Since 1948, petty apartheid has also been a feature of the widespread Arab rejection of Israel as the nation state of the Jewish people. This practice is ongoing and is often taken for granted and ignored, as was the case of South Africa for many years.
Many Israelis have experienced this racism in one form or another.
In cultural and sporting events, including previous Olympic Games, Arabs and Iranians have gone to great lengths to avoid being “contaminated” by Israelis, suddenly withdrawing from events, even when they would automatically lose as a result. In 2008, swimmers from Syria and the Islamic Republic of Iran took this route, and during the 2012 London Olympics, the Lebanese judo team went as far as refusing to practice in view of the Israelis, forcing organizers to erect a separation barrier (an Arab “apartheid wall”). In Rio, a Saudi judoka suddenly dropped out, apparently to avoid facing an Israeli.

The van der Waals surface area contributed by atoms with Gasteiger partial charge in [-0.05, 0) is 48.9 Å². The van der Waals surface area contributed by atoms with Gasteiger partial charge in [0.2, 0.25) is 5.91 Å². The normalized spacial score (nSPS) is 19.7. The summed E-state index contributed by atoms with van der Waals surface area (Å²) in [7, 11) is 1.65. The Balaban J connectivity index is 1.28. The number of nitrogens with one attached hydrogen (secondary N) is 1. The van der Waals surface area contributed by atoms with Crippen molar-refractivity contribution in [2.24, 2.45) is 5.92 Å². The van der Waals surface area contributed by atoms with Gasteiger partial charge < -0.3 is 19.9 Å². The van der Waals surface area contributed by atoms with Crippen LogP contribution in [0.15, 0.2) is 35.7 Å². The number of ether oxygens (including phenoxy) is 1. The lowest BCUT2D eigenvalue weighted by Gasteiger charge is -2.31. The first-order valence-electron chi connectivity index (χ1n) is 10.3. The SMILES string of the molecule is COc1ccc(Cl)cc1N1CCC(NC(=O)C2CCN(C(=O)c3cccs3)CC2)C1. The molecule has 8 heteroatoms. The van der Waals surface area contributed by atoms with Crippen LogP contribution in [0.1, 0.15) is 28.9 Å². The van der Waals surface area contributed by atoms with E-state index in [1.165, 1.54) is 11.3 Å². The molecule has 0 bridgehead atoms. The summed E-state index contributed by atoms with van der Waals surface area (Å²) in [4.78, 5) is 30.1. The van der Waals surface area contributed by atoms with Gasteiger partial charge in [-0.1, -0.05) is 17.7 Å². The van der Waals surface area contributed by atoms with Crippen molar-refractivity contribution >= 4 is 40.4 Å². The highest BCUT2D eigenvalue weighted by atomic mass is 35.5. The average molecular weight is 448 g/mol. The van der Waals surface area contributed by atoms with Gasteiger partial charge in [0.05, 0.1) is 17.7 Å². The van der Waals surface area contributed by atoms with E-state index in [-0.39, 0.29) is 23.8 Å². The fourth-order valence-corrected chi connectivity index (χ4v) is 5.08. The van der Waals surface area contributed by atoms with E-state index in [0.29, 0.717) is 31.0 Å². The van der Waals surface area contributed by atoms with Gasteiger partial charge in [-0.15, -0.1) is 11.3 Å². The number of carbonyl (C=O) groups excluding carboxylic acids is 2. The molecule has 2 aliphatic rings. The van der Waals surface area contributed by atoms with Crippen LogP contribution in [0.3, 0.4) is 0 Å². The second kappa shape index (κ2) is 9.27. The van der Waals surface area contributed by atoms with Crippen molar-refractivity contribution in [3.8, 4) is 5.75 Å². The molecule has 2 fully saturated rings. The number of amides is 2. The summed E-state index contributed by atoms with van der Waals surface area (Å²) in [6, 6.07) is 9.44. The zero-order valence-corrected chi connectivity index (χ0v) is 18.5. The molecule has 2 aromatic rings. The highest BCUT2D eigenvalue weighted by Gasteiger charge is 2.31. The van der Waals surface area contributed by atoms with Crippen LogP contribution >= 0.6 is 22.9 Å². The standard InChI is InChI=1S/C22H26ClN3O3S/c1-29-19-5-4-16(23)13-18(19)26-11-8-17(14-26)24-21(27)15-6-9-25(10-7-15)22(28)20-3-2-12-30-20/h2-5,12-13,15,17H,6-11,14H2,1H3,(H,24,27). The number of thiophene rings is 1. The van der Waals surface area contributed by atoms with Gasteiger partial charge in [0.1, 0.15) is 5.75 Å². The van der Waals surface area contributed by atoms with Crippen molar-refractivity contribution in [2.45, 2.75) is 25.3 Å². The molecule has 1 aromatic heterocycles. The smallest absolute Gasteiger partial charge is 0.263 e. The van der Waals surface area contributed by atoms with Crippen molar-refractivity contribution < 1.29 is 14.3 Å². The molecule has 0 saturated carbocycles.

Similarly, the self-appointed guardians of human rights, including NGO superpowers such as Amnesty International and Human Rights Watch, are silent when Israelis are the victims. Indeed, they are very active in promoting the apartheid inherent in the boycott movement, which is the current Western embodiment of the Arab League’s economic boycott of Israel. The anti-Israel campaigners in the democratic West who wrap themselves in the façade of human rights and opposition to racism are part and parcel of this apartheid.